Iran's Big Power Play: Bolstering Ties With Israel’s Partner

Iran has signed an economic cooperation deal with the United Arab Emirates under new President Ebrahim Raisi. Tehran’s goal to become a bigger player may also be what sets the timetable for the nuclear talks

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UAE leader Mohammed bin Zayed on a visit to London in September.
UAE leader Mohammed bin Zayed on a visit to London in September.Credit: Frank Augstein / AP
A photo of Dr. Zvi Bar'el.
Zvi Bar'el

A busy week lies ahead for the ruler of the United Arab Emirates, Mohammed bin Zayed. On Wednesday he’s scheduled to land in Turkey for his first meeting with President Recep Tayyip Erdogan. This new alliance came about after many years of deep hostility, expressed for example in the 2017 statement by the UAE ambassador in Washington, Yousef Al Otaiba, that Turkey was more dangerous than Iran.

“We don’t want Turkey or Qatar to be able to shape a dinner menu, much less a country,” he reportedly wrote in an email to a New York Times columnist in 2017. This month Turkey, Iran and the UAE signed an important economic cooperation agreement under which goods will be sent from the UAE to Iran and then on to Turkey overland.

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The agreement is already worrying Egypt, concerned about a significant decrease in traffic through the Suez Canal. The new deal will shorten transport times from 20 days through the canal to a week.

This isn’t the first cooperation deal between the Emirates and Iran. Their 2019 military cooperation agreement aims to protect shipping in the Persian Gulf, after the UAE quit the war in Yemen and left its partner there, Saudi Arabia, to wallow in the south-Arabian mire alone. Since then the UAE has enjoyed immunity from Houthi attacks on its ports and other targets.

During the week Prince Mohammed will spend in Turkey, discussing projects worth billions of dollars with Erdogan, his national security adviser (who happens to be his brother, Tahnoun bin Zayed) will visit Iran for the first time to consider expanding economic relations to full diplomatic ties.

Tahnoun, the power behind the throne in the kingdom and an avowed Brazilian jiujitsu aficionado, is his brother and sovereign’s envoy for special diplomatic missions. This included preparing the ground for renewing relations with Turkey, drafting the peace agreement with Israel and cultivating his country’s relations with China, Russia, the United States and recently Syria.

One may expect the UAE ruler to visit Tehran next, ending the Arab anti-Iran coalition formed by Saudi Crown Prince Mohammed bin Salman. The Saudi Prince Mohammed, by the way, won’t be aghast at these moves by his Emirati colleague, as Saudi Arabia has already held three rounds of talks with senior Iranian officials in Baghdad.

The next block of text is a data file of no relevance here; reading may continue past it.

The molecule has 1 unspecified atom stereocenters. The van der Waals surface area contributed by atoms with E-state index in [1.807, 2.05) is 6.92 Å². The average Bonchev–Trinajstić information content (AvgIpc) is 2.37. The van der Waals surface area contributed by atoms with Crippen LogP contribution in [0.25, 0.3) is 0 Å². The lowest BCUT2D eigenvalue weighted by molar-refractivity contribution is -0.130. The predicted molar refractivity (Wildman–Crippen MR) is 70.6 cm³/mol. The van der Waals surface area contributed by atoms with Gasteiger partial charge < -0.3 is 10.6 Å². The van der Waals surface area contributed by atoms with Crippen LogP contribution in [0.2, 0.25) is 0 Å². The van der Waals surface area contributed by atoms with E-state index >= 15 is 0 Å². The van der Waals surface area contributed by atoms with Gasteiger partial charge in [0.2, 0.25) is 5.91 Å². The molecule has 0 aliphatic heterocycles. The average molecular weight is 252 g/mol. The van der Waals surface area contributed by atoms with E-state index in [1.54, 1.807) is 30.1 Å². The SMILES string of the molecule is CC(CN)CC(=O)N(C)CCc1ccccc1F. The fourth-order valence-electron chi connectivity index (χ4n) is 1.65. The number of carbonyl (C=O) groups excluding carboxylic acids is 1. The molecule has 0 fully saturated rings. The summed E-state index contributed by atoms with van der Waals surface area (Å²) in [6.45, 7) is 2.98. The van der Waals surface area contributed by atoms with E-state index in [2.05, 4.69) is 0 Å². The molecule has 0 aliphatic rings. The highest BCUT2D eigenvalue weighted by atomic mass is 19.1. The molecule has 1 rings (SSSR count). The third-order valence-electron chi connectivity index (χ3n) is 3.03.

A tightening of ties with the Gulf states is a pillar of Iranian foreign policy as announced by President Ebrahim Raisi shortly after his election in June. Nor is it disconnected from the talks scheduled to begin on November 29 on reviving the nuclear deal. Iran, Saudi Arabia, the UAE and other Gulf states will have to cooperate more closely once Iran returns to the global oil market, when Tehran will want to reclaim former major clients like India and South Korea, and its largest client, China.

Iranian President Ebrahim Raisi addressing parliament this week.Credit: Atta Kenare / AFP

IAEA chief heading to Tehran

The diplomatic moves by Iran, Saudi Arabia and the UAE may indicate Iran’s intentions regarding the nuclear deal, which it needs to realize the economic and diplomatic benefits from normalized relations with its neighbors.

While it has been five months since negotiations between the Western powers and Iran were suspended due to the Iranian presidential election, and three months since Raisi took office, it seems the working assumption in Israel, the United States and Europe – that Iran wouldn’t come back to the table and doesn’t want to renew the nuclear deal – no longer rests on firm ground.

Iran’s interest in returning to the agreement remains unchanged. That doesn’t mean the negotiations will be quick or easy. This week the government website Iran Daily published comments by Deputy Foreign Minister Ali Bagheri-Kani, who heads the Iranian negotiating team. He said that “the talks will not be about the nuclear issue, which has already been resolved,” adding that the negotiations would center around the lifting of the sanctions.

This isn’t really news, as even before talks were suspended in June, Foreign Minister Mohammad Javad Zarif and then-President Hassan Rohani declared that the negotiations were nearly over. Rohani also hinted that the regime was the one delaying the signing of a new nuclear deal, apparently for political reasons. The comments were made on the eve of the presidential election, and it seems Supreme Leader Ali Khamenei was trying to decide whether to award the achievement to Rohani or his successor.